“Golia’s forensic, scholarly, original Ornette Coleman: The Territory and the Adventure is a very welcome book. . . . Golia—perfectly placed to write this book as one-time manager of the Caravan of Dreams—expertly outlines Ornette’s place in a distinctly Texan musical heritage. . . . A fascinating, formidable study of Ornette, with all the seriousness and rigor his life and music deserve.”― Sounds of Surprise

“The freedom that Golia describes is the freedom and openness to form friendships with artists from other areas of the arts. It is the freedom of someone who would go off to Morocco to seek out the musicians of JouJouka. These musicians had a profound effect on the way that Coleman developed multiple unisons and the harmolodic melding of the blues to create the Prime Time band. . . . The research that Golia has done is impressive and her book will be essential.”― Jazz Views

‘Eloquently describes the Ornette phenomenon in a book laden with musical and social insights.’ — Chris Searle, The Morning Star

‘There are lots of fascinating anecdotes, stories and previously unpublished photographs in Golia’s book. She has compiled a detailed, interesting story of his career.’ — Martin Chilton, udiscovermusic.com

Finalist– Association for Recorded Sound Collections (ARSC) Awards for Excellence in Historical Recorded Sound Research ― BEST HISTORICAL RESEARCH IN RECORDED JAZZ

‘The history of jazz is often told as a geographical adventure in which a great art enlightens and assimilates a chain of territories in the course of world conquest. Maria Golia revitalizes that narrative in exploring the life and genius of Ornette Coleman. This is the most incisive portrait we have of him – a joyous addition to the literature of music.’ — Gary Giddins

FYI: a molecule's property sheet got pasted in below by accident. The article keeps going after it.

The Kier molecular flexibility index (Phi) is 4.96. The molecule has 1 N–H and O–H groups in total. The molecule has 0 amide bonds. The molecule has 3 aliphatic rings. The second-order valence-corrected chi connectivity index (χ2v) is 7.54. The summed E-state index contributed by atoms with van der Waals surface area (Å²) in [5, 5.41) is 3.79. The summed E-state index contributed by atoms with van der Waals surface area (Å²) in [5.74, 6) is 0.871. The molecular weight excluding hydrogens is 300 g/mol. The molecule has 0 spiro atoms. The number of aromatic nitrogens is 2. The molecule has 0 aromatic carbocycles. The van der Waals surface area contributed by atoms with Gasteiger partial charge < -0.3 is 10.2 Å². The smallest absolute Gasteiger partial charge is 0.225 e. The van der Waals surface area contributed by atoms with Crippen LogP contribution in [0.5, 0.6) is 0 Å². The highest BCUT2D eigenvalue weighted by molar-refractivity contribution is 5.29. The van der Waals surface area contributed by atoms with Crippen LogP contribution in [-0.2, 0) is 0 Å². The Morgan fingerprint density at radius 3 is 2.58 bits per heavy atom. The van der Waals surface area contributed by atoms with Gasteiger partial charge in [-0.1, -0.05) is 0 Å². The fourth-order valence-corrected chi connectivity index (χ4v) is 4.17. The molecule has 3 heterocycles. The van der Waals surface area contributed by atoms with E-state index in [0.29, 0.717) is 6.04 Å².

‘Following Ornette’s departure from the planet, his presence in the world only seems to increase and his music’s influence will no doubt continue far into the future. The poetic conception of music, sound, and life in the broadest sense that Ornette embodied is addressed here through the terrific writing of Ms. Golia. This volume is an excellent addition to the ongoing study of one of the greatest improvising musicians of all time.’ — Pat Metheny

‘It’s always good to learn more about one of America’s greatest musicians, and Golia’s work has much that is new, especially (at last) a proper overview of Ornette’s experience in his hometown of Fort Worth, both in his youth and the 1980s. The Territory and the Adventure is the best book on Ornette Coleman yet.’ — Ethan Iverson

Interview with  Richard Eeds, KTRC, Santa Fe, New Mexico, June 3, 2020.

Interview with Joe Maita, of jerryjazzmusician.com

Interview with Mark Lynch, WICN, Massachusetts public radio, July 13, 2020

Podcast with Matt Hanson of The American Interest, and Matt’s review here.

About the book: